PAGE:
Are there certain tools you find you absolutely can't live without? These days it's hard to think of there being tools that aren't electronic, and I have my fair share of those. In general, I am drawn to specific products more than brands. I have never caught the whole "cult of the Apple" though I was fond of the original Macintosh a quarter of a century ago. One of my exes foisted the big, ugly iMacs of the early 1990s on me that were all in gaudy tropical colors. Maybe I was projecting my troubles with him onto the computer, but all I know is that it crashed all the time, took up too much desk space and forever put a bad taste in my mouth for Apple products. I've had few iPods which I use less, and I find their stores really glaringly bright and ugly and their staff are always annoyingly cult-like and unable to solve problems and seem to have drunk too much of the Steve Jobs Koolaid.
But I digress...
In his book Hamlet's Blackberry, William Powers devotes an entire chapter to the cult of the Moleskine, as an alternative to the online life. For a long time I avoided them as being too cultish and fadish as well but have come to enjoy them over the past couple of years. The above represent the first six months of 2011. Not journals, per se, but books where I often make collages, paste in photos or articles I want to come back too or just work out words or thoughts beyond the many other journals I keep that range from ones on food, gardening, dogs, yoga, and topics I won't share publicly as well as a traditional journal that I have been keeping consistently since age eight.I have long used yellow tablets for work, but over the past few years have picked up a habit from my sister of using 5" x 7" yellow Cambridge pads and a Sharpie. There is something about the smaller format and the bolder strokes of a Sharpie that helps make tasks written in this format get done. There is more urgency and manageability to points written here, even if they spill on to another page.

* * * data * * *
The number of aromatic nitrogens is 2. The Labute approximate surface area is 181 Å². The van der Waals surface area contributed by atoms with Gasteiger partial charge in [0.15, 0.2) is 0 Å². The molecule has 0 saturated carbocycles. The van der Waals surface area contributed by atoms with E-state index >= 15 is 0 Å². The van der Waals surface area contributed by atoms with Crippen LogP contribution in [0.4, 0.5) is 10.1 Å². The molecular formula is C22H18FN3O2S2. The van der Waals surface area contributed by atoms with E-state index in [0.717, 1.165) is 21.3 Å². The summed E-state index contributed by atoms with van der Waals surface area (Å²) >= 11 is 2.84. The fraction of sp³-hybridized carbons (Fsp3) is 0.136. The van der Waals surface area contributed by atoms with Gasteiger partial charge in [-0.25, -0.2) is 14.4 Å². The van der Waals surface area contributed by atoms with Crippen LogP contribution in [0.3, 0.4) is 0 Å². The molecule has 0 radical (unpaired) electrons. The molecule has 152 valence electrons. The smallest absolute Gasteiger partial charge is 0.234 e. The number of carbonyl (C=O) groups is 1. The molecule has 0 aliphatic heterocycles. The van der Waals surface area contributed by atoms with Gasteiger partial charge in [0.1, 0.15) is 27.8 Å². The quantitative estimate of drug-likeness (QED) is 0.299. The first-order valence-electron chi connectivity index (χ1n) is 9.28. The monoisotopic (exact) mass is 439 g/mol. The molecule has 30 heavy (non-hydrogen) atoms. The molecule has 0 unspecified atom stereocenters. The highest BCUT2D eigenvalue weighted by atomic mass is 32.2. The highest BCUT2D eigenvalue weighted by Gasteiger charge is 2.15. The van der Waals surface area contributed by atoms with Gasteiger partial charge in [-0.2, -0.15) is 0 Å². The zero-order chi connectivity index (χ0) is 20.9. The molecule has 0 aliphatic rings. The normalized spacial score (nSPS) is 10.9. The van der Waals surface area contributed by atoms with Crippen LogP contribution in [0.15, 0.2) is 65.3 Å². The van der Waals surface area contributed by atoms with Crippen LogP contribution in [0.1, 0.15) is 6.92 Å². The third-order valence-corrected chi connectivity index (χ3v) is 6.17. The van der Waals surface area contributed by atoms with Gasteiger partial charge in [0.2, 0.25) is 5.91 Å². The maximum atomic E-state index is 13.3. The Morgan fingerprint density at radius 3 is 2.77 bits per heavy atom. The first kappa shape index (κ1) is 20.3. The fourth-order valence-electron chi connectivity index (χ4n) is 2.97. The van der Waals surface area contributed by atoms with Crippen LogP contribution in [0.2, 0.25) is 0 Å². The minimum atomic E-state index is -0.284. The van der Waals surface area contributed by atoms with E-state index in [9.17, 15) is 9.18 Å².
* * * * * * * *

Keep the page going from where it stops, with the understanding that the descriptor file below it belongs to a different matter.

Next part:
My sister and I used these when caring for our ailing parents a few years ago, and there is always a tinge associated with that when I used them, but also a comforting continuity.
On the topic of family and continuity, this pen was given to me by my sister more than 20 years ago, and I think has forgotten giving it to me, but it has come to be known as the pen, the one I use for my daily list of things that matter the most to me. Not tasks, but those things that confirm I have really lived that day.
And then there are the mechanical pencils. Ah, the mechanical pencil. These are something I could write pages of poetry with and about. I would like to do an entire photos essay on them.
The above are but three of my favorite variations, none of them particularly. The top one is from the local art supply store FLAX, the middle one is a generic Papermate one from Walgreens and the last one is from Daiso, the Japanese dollar store. Its compact, sleek design is half the fun of it.
Mechanical pencils have a near sacred appeal to me, perhaps because they can both document and are erasable, a written masala that could be removed with one swipe of a gum eraser.
And then there are razor point markers....well, that's another post.